BRAY v. BRAY.Annotate this Case
KELLEY v. REYNOLDS.
1912 OK 708
128 P. 116
35 Okla. 37
Case Number: 3592
Supreme Court of Oklahoma
¶0 TRIAL--Evidence--Directing Verdict. Where plaintiff brings action to recover possession of certain real estate on the theory that the same is the homestead of himself and family, but on the trial thereof offers no proof to sustain such claim, it is not error for the trial court to direct a verdict against him.
Francis R. Brennan, for plaintiff in error.
Roach & Bradley, for defendant in error.
¶1 This case presents error from the county court of Tulsa county, and was originally brought as an action of unlawful detainer before a justice of the peace, from whose judgment appeal was taken to the county court of the said county, and after trial there had, and denial of motion for new trial, the same has been lodged in this court for review. The action was brought by plaintiff in error as plaintiff, who is the surviving husband of Susannah Kelley, a deceased Creek Indian, and is to recover possession of 60 acres of land originally a portion of the said Susannah Kelley's surplus allotment. October 12, 1908, she executed an agricultural lease in writing to the defendant, leasing the land herein involved, and an additional 40 acres situated in a different section, for a term of five years, ending December 31, 1913. The defendant claims possession of the 60 acres under this lease. The plaintiff's action is predicated upon the theory that the said 60 acres was a part of the homestead of the Kelley family, and that, upon the death of Susannah Kelley, the plaintiff, her husband, became entitled to occupy it under the homestead laws of Oklahoma. There was no evidence that Susannah Kelley, or plaintiff, or their family, ever at any time selected as a homestead or occupied the 60-acre tract, nor that it was used in any way whatsoever in connection with the 80 acres which was occupied as the homestead of the family; nor did plaintiff appear at or testify on the trial, nor did any one else, that he had selected or claimed the same as a part of the family homestead. Under these circumstances, at the conclusion of the evidence, the court instructed the jury to return a verdict for the defendant, which was accordingly done, and judgment dismissing plaintiff's cause entered thereon. The case of plaintiff failed through a lack of proof. The presumption obtains that the lease was valid, and that the party in whose name the land stood, and who had possession, had a right to lease it, and in the absence of proof of plaintiff's superior right, on some ground, defendant was entitled to recover, and the judgment, under the record, must be affirmed.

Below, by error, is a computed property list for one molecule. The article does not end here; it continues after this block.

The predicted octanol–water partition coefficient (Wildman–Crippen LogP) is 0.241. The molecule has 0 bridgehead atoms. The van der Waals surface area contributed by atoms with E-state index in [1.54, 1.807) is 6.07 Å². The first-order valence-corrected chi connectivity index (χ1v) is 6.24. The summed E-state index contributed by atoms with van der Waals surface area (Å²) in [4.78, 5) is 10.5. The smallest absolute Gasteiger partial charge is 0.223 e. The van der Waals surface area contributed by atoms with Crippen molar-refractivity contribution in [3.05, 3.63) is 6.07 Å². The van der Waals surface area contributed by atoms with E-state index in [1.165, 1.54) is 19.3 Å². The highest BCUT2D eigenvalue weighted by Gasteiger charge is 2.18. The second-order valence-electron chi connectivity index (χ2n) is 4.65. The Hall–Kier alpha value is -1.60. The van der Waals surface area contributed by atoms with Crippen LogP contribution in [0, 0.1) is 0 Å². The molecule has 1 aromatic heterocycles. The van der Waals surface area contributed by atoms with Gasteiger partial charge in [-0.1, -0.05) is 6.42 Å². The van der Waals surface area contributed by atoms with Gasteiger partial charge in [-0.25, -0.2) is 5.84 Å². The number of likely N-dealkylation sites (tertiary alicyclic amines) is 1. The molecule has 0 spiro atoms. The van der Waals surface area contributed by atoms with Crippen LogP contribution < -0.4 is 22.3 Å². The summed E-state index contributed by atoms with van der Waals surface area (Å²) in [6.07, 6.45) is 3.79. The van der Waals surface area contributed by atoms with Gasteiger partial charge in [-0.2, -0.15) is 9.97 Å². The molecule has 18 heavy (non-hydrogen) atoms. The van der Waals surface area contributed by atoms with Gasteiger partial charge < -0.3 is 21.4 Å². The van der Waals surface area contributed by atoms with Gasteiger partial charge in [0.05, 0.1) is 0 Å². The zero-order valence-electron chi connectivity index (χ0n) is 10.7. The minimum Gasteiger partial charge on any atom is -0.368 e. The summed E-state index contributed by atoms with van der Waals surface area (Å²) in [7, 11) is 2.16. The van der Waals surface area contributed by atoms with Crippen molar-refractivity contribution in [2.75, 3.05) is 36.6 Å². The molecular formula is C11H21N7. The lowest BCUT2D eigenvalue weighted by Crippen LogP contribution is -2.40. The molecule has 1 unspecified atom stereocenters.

¶2 All the Justices concur.